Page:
Smile Politely

The whole damn world

I think I maybe just sorta learned everything about the universe, you guys. I went to the planetarium on Friday and it totally blew my freaking mind. First of all, it was only a dollar. The monthly “World of Science Lectures” at Parkland’s Staerkel Planetarium cost one measly dollar! They cover everything from fossil fuels to dark energy. And you can vote on the subject. The universe is in your hands, man!

The guest lecturer was Brian Fields, a cosmologist from the University of Illinois in the Astronomy and Physics Department. He is so funny, you guys, and not just for a scientist. He is a “card-carrying cosmologist,” which is a good field to go into because there’s so much we don’t know about the universe. “Talk about job security for life…”

Field’s humor-laced lecture was called “Our Accelerating Universe: Dark Energy and Antigravity.” I know what all of those words mean, but I had no idea what they meant together. I was on board. I had my paper and pencil at the ready.

The first thing I learned about our universe is that there is a goddamned black hole in the middle of our galaxy. Yeah. The one you’re in right now. He just threw that out there with the other bullet points and moved on like no one shat her pants. I didn’t even hear the next point because my brain was trying to scramble for meaning in that little tidbit of horrifying information. Maybe it’s no big deal when you’re a card-carrying science dude, but I was definitely a little rattled.

Once I regained focus, I heard people laughing. (Dr. Fields really is a funny guy.) He used a lot of analogies and sprinkled his PowerPoint with plenty of Simpsons clip art. He knew how to make this fascinating but overwhelming stuff accessible. He started from the beginning, with basic ideas and principles, and moved out to the more complicated notions.

Edwin P. Hubble grew up and studied in Illinois and is probably the reason Dr. Fields has an income. Hubble measured galaxies. In 1929, he discovered that, the farther away a galaxy is from us, the faster it moves. Now, Einstein (Albert Einstein? You might have heard of him.) says that the universe is expanding. Those two guys, together, tell us that galaxies were closer together in the past and moving more slowly, and now they’re far away from each other and moving faster and faster.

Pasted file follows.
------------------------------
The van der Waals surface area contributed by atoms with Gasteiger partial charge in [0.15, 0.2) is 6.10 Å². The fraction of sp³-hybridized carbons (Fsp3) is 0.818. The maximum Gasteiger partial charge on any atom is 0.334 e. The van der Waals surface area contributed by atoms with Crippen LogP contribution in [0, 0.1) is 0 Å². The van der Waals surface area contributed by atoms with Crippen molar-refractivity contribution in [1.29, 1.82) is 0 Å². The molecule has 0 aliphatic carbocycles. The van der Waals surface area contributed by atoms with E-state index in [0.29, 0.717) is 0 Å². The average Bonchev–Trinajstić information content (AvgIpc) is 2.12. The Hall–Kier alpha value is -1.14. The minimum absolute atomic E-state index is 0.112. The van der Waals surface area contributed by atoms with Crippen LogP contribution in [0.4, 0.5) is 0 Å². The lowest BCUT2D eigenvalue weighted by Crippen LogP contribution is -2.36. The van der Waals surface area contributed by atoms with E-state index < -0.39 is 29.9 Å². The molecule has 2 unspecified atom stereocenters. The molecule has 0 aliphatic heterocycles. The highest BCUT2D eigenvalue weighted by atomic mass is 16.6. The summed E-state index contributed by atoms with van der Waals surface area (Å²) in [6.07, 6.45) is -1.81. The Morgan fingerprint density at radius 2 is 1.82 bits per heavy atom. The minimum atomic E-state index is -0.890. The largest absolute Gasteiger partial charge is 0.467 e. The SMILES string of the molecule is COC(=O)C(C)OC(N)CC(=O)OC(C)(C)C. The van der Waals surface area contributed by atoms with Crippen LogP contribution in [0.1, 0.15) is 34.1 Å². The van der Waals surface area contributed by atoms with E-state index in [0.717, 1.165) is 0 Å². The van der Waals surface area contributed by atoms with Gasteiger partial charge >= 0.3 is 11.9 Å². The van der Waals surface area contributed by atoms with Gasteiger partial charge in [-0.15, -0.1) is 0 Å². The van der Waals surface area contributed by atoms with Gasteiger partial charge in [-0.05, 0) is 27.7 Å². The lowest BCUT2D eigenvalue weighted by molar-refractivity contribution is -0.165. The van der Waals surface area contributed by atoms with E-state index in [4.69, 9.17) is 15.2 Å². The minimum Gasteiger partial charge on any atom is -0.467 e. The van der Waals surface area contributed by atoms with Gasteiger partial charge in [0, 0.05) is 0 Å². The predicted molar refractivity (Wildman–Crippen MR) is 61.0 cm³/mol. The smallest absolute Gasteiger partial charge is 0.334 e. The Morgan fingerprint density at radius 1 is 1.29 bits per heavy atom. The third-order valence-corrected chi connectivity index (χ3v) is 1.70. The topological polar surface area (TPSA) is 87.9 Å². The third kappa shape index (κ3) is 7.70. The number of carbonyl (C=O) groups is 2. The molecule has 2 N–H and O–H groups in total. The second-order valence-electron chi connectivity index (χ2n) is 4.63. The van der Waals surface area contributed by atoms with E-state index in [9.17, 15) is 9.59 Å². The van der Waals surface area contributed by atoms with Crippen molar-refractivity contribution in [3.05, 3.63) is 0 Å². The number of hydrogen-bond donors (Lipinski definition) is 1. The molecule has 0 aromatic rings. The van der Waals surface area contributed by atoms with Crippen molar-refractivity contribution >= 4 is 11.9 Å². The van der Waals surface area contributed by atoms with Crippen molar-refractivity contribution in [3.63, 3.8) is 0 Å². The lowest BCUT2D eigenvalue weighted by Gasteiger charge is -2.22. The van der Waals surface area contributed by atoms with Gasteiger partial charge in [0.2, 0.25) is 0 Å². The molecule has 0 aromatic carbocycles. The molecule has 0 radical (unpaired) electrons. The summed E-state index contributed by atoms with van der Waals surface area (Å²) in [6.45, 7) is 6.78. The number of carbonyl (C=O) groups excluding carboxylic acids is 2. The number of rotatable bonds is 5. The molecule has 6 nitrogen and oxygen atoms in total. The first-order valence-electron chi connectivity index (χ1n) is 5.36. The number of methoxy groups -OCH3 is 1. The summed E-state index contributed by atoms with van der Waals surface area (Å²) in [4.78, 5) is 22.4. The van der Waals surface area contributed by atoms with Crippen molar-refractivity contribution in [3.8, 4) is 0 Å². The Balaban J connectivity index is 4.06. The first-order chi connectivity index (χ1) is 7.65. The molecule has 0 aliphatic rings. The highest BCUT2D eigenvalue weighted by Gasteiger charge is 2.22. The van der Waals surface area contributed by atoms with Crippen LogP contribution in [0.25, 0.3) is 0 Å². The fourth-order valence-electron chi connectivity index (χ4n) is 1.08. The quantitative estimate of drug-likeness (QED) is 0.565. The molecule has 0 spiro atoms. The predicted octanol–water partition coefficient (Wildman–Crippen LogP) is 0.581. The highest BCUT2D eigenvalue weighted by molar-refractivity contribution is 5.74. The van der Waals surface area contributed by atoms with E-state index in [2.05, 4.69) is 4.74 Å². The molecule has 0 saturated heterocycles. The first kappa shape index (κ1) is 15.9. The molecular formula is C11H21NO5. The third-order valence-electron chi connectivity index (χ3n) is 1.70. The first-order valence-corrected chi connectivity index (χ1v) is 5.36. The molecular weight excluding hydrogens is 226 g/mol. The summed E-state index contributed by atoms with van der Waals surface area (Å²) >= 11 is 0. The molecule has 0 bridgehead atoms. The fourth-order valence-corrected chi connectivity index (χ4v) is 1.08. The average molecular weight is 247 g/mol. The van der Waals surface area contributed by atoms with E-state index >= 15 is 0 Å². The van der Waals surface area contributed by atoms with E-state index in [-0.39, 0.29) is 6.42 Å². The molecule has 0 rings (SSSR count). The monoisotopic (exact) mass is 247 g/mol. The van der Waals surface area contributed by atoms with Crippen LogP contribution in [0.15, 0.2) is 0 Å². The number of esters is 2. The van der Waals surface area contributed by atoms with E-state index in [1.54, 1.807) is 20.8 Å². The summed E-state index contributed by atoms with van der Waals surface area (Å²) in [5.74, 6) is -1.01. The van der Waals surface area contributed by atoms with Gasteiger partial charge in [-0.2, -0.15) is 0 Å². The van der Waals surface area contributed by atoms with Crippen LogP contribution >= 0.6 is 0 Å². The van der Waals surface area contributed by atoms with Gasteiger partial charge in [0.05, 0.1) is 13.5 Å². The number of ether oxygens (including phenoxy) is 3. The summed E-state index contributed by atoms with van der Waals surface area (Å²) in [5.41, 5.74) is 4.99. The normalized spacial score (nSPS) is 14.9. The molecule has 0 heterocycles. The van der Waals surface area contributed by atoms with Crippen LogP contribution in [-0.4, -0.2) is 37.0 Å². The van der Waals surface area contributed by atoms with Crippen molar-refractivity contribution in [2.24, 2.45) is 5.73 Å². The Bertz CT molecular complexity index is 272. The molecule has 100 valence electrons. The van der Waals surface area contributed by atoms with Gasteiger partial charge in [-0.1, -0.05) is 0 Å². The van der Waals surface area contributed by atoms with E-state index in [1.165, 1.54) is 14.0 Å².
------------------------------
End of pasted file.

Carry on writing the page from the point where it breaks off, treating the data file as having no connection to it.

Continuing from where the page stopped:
These galaxies were once compressed, meaning they were hotter. If you run the tape backward, all of the space shit gets closer and closer and hotter and hotter until it’s one burning point of energy. When you run that tape forward again, you see the Big Bang happening. Pretty awesome.

Cosmic archeology is one of coolest things I have ever heard of. For one dollar, I learned that The Hubble Telescope is an honest-to-goodness time machine. It captures light in “boring” areas of space, where not much seems to be going on. To give you a little background: when you look at the night sky, you’re seeing light that has traveled huge distances from stars that are now dead. They’re gone. You’re looking into the past. Scientists measure the time it takes for light from supernovae (dead stars) to get to The Hubble Telescope, and they are able to figure out how old that image is. They are literally capturing photos of the past and calculating the age of the universe.

I will give you a minute to absorb how unbelievably rad that is.

Now. I’m going to tell you something that may or may not give you a panic attack. Okay. Deep breath. Okay. The universe has dark energy in it, and no one knows much about it, and it increases all the time, and the whole universe is going to rip apart, and there is nothing we can do about it. It’s an explosion that will get faster and faster until every atom in the universe is obliterated. So don’t schedule any appointments for ten billion years from now. You won’t make them.

I find an odd comfort in the knowledge that everything is going to be obliterated, and there’s a sense of peace that comes with a complete lack of control. It really doesn’t matter if I have the best job or the smartest kids or the best personality. Sure, I make a bitchin’ Bloody Mary, but who cares? I could gain and lose everything I’ve ever worked for, but, in the end, the tiniest speck of every atom is going to be toast. The best and the worst people (if we haven’t wiped ourselves out by then) will get equal treatment in the cosmos. There is no discrimination in The Big Rip, and I like that.

Staerkel Planetarium has become one of my regular hangouts. I pay oh-so-few dollars to learn about the incredible world we’re living in, and it makes me sound like a smarty pants. Not that it matters. Ten billion years after I die, the tree I grow into will be obliterated by dark energy. Whoa.

Be sure to catch the next lecture (May 3), Understanding the Energy Challenge: It Takes More Than Science, where Professor of Physics Paul Debevec will explore solutions to the energy challenge.

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